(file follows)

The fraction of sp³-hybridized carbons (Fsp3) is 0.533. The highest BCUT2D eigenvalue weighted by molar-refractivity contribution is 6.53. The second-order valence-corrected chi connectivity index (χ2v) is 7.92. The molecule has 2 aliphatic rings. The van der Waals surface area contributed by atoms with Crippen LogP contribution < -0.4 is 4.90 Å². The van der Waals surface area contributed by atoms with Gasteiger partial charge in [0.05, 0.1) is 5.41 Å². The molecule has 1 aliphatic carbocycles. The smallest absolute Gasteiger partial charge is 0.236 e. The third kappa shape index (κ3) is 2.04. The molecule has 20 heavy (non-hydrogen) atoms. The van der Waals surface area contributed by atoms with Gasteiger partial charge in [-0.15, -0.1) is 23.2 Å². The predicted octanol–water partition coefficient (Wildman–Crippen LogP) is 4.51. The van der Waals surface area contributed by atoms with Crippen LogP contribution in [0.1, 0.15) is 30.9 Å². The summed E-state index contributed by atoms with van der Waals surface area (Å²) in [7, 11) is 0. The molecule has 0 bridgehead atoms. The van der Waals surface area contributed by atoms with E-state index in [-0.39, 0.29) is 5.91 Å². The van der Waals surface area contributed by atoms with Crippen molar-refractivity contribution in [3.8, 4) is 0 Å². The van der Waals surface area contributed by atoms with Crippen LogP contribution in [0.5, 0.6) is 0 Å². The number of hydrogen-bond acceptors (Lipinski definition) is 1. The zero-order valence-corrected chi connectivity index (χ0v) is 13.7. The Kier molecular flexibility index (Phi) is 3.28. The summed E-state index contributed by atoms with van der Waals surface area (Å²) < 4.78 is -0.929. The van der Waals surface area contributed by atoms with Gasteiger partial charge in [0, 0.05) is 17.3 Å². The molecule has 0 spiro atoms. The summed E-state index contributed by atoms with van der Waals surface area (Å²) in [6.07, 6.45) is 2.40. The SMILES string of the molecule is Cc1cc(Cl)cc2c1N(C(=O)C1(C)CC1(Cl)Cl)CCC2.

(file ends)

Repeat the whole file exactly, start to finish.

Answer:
The fraction of sp³-hybridized carbons (Fsp3) is 0.533. The highest BCUT2D eigenvalue weighted by molar-refractivity contribution is 6.53. The second-order valence-corrected chi connectivity index (χ2v) is 7.92. The molecule has 2 aliphatic rings. The van der Waals surface area contributed by atoms with Crippen LogP contribution < -0.4 is 4.90 Å². The van der Waals surface area contributed by atoms with Gasteiger partial charge in [0.05, 0.1) is 5.41 Å². The molecule has 1 aliphatic carbocycles. The smallest absolute Gasteiger partial charge is 0.236 e. The third kappa shape index (κ3) is 2.04. The molecule has 20 heavy (non-hydrogen) atoms. The van der Waals surface area contributed by atoms with Gasteiger partial charge in [-0.15, -0.1) is 23.2 Å². The predicted octanol–water partition coefficient (Wildman–Crippen LogP) is 4.51. The van der Waals surface area contributed by atoms with Crippen LogP contribution in [0.1, 0.15) is 30.9 Å². The summed E-state index contributed by atoms with van der Waals surface area (Å²) in [7, 11) is 0. The molecule has 0 bridgehead atoms. The van der Waals surface area contributed by atoms with E-state index in [-0.39, 0.29) is 5.91 Å². The van der Waals surface area contributed by atoms with Crippen molar-refractivity contribution in [3.8, 4) is 0 Å². The van der Waals surface area contributed by atoms with Crippen LogP contribution in [0.5, 0.6) is 0 Å². The number of hydrogen-bond acceptors (Lipinski definition) is 1. The zero-order valence-corrected chi connectivity index (χ0v) is 13.7. The Kier molecular flexibility index (Phi) is 3.28. The summed E-state index contributed by atoms with van der Waals surface area (Å²) < 4.78 is -0.929. The van der Waals surface area contributed by atoms with Gasteiger partial charge in [0, 0.05) is 17.3 Å². The molecule has 0 spiro atoms. The summed E-state index contributed by atoms with van der Waals surface area (Å²) in [6.07, 6.45) is 2.40. The SMILES string of the molecule is Cc1cc(Cl)cc2c1N(C(=O)C1(C)CC1(Cl)Cl)CCC2.